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Many emacs macros are prefixed with 'with' keyword in elisp. In an imperative language like python, with statement is used to create a temporary variable like this,

with controlled_execution() as tempVar:
     some code

However, in macros like with-current-buffer, with-temp-buffer, with-temp-message, i see with is not used for similar purpose. Can someone explain, in elisp macro, when to prefix a macro name with prefix 'with'? And because these macros are expected to clear their temp variables, do they have any side effect on the main program?

5

To add a bit to what phils wrote. with- is usually an indication of resource management, so your initial guess was close (btw. Emacs Lisp is no less imperative language than Python). So, for example, with-current-buffer will enter and exit the specified buffer, i.e. create at start and clean afterwards. with-output-to-string will allocate a buffer where it will collect all output of the forms inside the macro.

The rationale behind these kinds of macros is that sometimes you don't want the user of your macro to deal with resource allocation and deallocation. So, such macros tend to have two distinct features:

  1. They provide a variable bound during macro execution (the one which designates the resource being worked with).
  2. They release acquired resources after the user code finishes.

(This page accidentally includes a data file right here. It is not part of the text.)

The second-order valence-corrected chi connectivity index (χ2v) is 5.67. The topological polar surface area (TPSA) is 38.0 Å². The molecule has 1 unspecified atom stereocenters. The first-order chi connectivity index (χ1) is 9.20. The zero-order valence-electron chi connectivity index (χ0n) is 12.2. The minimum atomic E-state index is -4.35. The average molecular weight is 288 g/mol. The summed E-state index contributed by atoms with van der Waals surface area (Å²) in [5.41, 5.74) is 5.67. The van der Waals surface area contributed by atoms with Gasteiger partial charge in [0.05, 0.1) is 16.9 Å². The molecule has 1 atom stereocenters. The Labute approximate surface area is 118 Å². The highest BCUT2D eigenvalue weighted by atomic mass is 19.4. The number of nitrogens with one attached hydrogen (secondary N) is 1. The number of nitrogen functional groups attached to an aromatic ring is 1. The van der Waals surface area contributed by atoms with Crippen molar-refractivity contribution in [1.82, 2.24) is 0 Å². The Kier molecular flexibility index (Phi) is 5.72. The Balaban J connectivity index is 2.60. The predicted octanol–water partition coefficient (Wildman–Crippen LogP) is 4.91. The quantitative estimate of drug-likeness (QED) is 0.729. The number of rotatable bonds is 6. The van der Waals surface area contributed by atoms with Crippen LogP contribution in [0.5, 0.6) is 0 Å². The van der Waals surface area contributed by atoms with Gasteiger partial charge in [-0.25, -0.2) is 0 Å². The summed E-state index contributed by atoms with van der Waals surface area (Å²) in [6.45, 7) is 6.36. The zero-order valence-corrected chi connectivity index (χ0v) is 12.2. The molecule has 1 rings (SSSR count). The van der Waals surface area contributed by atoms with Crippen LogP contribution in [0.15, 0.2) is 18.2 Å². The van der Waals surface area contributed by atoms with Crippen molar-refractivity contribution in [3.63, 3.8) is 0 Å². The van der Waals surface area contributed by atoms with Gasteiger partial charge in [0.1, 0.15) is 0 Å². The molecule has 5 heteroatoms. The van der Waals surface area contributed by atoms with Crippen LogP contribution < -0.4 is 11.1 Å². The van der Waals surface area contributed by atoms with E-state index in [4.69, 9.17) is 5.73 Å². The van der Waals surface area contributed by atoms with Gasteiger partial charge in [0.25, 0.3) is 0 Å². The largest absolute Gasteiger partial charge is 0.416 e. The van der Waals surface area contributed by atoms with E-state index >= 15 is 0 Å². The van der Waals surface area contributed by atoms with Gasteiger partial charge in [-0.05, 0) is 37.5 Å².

A typical implementation would do something like this:

(defmacro with-something (var &body body)
  `(let ((var (allocate-var)))
     (unwind-protect ,@body
       (when var (deallocate-var)))))

Where body forms use var resource very similar to how in your Python code you could use the variable declared in as var part.

with-current-buffer is somewhat different since it doesn't expose the buffer variable, but calling buffer-related functions will be equivalent, so there's no real need.

7

Well just to be clear, with- as a prefix doesn't do anything. It is just a name, so any function or macro could be given a name starting with with- if you so wished.

The convention is that such a macro accepts a &rest BODY argument (i.e. some arbitrary number of forms), which will be evaluated in whatever context the prior arguments have established.

As there is nothing special about these macros, they may or may not have side-effects. Nothing is enforced. The documentation ought to make it fairly clear what each one does.

The naming scheme is intended to make for intuitive code. e.g. (with-current-buffer BUFFER &rest BODY) evaluates BODY with BUFFER set as the current buffer -- which is probably what you'd expect it to do if you saw the code and didn't already know.

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    And, for what it's worth, the with-something-something-something naming convention is also used in Common Lisp. Both elisp and CL built on top of Maclisp, so I'm guessing the naming convention goes back at least that far. – Dan Feb 25 '15 at 13:17
7

The thing the with- function have in common is that they create a code block where something, temporarily, has been changed. Once you have left the code block, things are back to normal.

By "code block" I mean a group of lisp statement grouped together with something that work like progn.

For example:

;; Do something in a buffer
(with-current-buffer another-buffer
  ;; do something in "another-buffer"
  ...
  ...)
;; Here, we're back to the original buffer

Another example:

(with-output-to-temp-buffer "*MyOutput*"
  ;; A "princ" prints to the newly created temporary buffer.
  (princ "Hello World!\n")
  (display-buffer (current-buffer)))
;; A "princ" here will print to whatever "standard-output" points to,
;; typically the echo-area.
  • hit the nail.... – Madhavan Feb 25 '15 at 13:16

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